Item author
Guido Göbbels
Photo taken on
16 Jun 2010 4:16 pm
15 Jun 2010 12:37 pm
15 Jun 2010 12:39 pm
15 Jun 2010 4:15 pm
15 Jun 2010 4:15 pm
15 Jun 2010 4:16 pm
15 Jun 2010 4:14 pm
15 Jun 2010 4:14 pm
15 Jun 2010 11:52 am
Photo author
Guido Göbbels
Jonathan McTaggart
Rachelle Bugeaud

in a row 2

all bikes are facing the same direction.

Advertisement for bikers

Covers with advertisement were put on the saddles one morning.

Wild group of bikes

A lot of bikes in front of the central station

solo bike

A rare sight - a lonely bike parked in a back alley.

Scooter vs Bicycles

Scooters and bikes often share the same spot but they don't mix

Rental Bikes at central station

A group of rental bikes. "Normal" Bikes are parked seperatly.

behavior sketch

"There was a nice gap"

Searching for space

A woman was searching for 8 minutes to find a place for her bike.

Bikes in a row

A lot of bikes in front of a shop in the city. They are placed parallel to each other. There are more bikes parking than official parking posts.

Context of the observation

The observation was done around Cologne Central Station. The observation time was done in the afternoon and on the morning of the next day. Of these bicycles, most are city bikes belonging to commuters (people who must travel to a different city by train in order to work).Within this area four signs were placed, which stated that no bicycle parking was allowed. On the other side of the observation spot (150 meter away) is a parking garage for bikes which offers a secure parking space and other services like maintenance and/or cleaning.

We observed the way people parked their bicycles - the time needed, their perceived mood (stressed, in a hurry, relaxed), the steps they take to park their bicycles and the way they begin to form patterns.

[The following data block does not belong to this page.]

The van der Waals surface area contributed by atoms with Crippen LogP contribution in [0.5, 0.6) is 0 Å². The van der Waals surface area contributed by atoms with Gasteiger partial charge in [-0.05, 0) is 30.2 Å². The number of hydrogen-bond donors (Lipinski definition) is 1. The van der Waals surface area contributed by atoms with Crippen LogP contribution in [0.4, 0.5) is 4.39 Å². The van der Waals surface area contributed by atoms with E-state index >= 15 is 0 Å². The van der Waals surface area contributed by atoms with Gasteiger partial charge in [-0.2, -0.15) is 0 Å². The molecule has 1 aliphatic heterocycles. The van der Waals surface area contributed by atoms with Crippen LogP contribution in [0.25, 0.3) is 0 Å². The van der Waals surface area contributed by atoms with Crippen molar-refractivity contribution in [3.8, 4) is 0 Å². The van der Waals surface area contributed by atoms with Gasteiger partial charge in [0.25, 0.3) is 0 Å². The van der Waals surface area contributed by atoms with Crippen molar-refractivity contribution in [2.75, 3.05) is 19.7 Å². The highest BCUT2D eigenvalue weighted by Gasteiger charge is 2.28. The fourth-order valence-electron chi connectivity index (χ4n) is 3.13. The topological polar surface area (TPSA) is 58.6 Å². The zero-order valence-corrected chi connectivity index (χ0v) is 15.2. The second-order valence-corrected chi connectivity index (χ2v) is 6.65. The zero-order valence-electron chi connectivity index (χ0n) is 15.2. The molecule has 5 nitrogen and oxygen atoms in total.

HBF, cologne


1 Interpretation

We noticed that people try to park their bicycles wherever possible. When trying to decide where to park his/her bicycle, a cyclist seems to follow these unwritten rules of bicycle parking. These rules are influenced by society, culture and age groups. These rules could be considered a set of behaviors and values shared by most cyclists:

1. follow a pattern if it does not jeopardize the safety of your bicycle
2. park next to something your bike can lean against or be tied to
3. only park your bicycle if it will not be blocking flows of traffic
4. notice the hierarchy of existing groups of parked bicycles
5. follow micro (bicycle) and macro (architecture) patterns
6. if one bicycle is parked in a “no parking” area, copy it
7. no kick-stand : lean it against something solid
8. pick a spot and stick to it (day after day)
9. complete original patterns
10. park next to other bicycles
11. follow lines and borders
12. keep it neat

The people who park the bikes follow imaginary lines and patterns and try to keep order. Special bikes like the rental bikes from DB or motorcycles are excluded from the group (herd) and form their own group.

We further analyzed the situation and compared a lot of the behavior exhibited by cyclists to that of herd animals. The following points are behaviors and reactions we observed in bicycle parking that we thought would be comparable to certain situations in nature.

1. hide in numbers -> groups of bikes
2. watering hole analogy -> groups form near posts
3. predators -> theives
4. skeletons -> old rusty bikes
5. leader of the pack -> the initiation of a group
6. packs -> DB vs. normal bikes
7. camouflage -> hidden places

Guido Göbbels
14 Jun 2010

8 Questions & 0 Responses

Why do people park their bicycles in groups, and how many bicycles are needed to actually start a group parking?

Jonathan McTaggart
15 Jun 2010

Do people create bicycle groups on purpose, or are groups created on their own as a result of the parking situation?

Jonathan McTaggart
15 Jun 2010

Does the way a bike is being parked vary on the prospective time the bike will be parked (10 minutes versus 3 days) ?

Rachelle Bugeaud
15 Jun 2010

Where would you park your bike ?

Guido Göbbels
17 Jun 2010

How can this series of unregulated behavior
be applied to other systems ?

Guido Göbbels
24 Jun 2010

What can we learn from this series of
unregulated behavior and how can it be
applied ?

Guido Göbbels
24 Jun 2010

To which extent are common-sense and
negotiation useful tools for regulating public
space ?

Guido Göbbels
24 Jun 2010

How can this set of unwritten rules (which successfully regulates the parking of bicycles) be a source of inspiration when creating new systems ? For example, how could a reduction of official rules be advantageous for other systems (such as parking a car) ? Can people be trusted to develop an "unwritten" code of behavior for other systems ?

Rachelle Bugeaud
08 Jul 2010